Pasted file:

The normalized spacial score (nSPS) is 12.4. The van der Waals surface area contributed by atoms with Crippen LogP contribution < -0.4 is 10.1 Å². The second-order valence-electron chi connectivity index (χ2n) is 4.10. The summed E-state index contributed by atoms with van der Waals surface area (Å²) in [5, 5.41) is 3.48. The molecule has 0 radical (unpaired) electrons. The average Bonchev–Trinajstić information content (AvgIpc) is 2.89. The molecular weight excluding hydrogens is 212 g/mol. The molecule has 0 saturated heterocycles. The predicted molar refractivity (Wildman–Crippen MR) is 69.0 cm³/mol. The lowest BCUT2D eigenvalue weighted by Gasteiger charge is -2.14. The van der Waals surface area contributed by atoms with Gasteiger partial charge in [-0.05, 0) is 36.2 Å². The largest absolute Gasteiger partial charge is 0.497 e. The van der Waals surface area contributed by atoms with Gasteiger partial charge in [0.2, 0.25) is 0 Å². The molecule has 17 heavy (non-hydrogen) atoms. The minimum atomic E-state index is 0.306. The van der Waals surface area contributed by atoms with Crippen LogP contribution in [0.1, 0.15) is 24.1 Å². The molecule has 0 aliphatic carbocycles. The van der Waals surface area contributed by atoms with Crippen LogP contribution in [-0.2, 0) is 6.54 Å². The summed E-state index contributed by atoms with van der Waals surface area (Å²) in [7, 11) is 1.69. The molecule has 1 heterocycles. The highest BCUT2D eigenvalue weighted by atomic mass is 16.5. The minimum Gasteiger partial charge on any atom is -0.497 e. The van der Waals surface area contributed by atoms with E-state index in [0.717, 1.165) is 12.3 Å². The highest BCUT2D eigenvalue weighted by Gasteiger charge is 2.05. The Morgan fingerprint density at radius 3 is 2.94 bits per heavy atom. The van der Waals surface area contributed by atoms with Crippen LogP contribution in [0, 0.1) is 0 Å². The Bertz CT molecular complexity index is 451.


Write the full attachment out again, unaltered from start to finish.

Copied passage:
The normalized spacial score (nSPS) is 12.4. The van der Waals surface area contributed by atoms with Crippen LogP contribution < -0.4 is 10.1 Å². The second-order valence-electron chi connectivity index (χ2n) is 4.10. The summed E-state index contributed by atoms with van der Waals surface area (Å²) in [5, 5.41) is 3.48. The molecule has 0 radical (unpaired) electrons. The average Bonchev–Trinajstić information content (AvgIpc) is 2.89. The molecular weight excluding hydrogens is 212 g/mol. The molecule has 0 saturated heterocycles. The predicted molar refractivity (Wildman–Crippen MR) is 69.0 cm³/mol. The lowest BCUT2D eigenvalue weighted by Gasteiger charge is -2.14. The van der Waals surface area contributed by atoms with Gasteiger partial charge in [-0.05, 0) is 36.2 Å². The largest absolute Gasteiger partial charge is 0.497 e. The van der Waals surface area contributed by atoms with Gasteiger partial charge in [0.2, 0.25) is 0 Å². The molecule has 17 heavy (non-hydrogen) atoms. The minimum atomic E-state index is 0.306. The van der Waals surface area contributed by atoms with Crippen LogP contribution in [0.1, 0.15) is 24.1 Å². The molecule has 0 aliphatic carbocycles. The van der Waals surface area contributed by atoms with Crippen LogP contribution in [-0.2, 0) is 6.54 Å². The summed E-state index contributed by atoms with van der Waals surface area (Å²) in [7, 11) is 1.69. The molecule has 1 heterocycles. The highest BCUT2D eigenvalue weighted by atomic mass is 16.5. The minimum Gasteiger partial charge on any atom is -0.497 e. The van der Waals surface area contributed by atoms with E-state index in [0.717, 1.165) is 12.3 Å². The highest BCUT2D eigenvalue weighted by Gasteiger charge is 2.05. The Morgan fingerprint density at radius 3 is 2.94 bits per heavy atom. The van der Waals surface area contributed by atoms with Crippen LogP contribution in [0, 0.1) is 0 Å². The Bertz CT molecular complexity index is 451.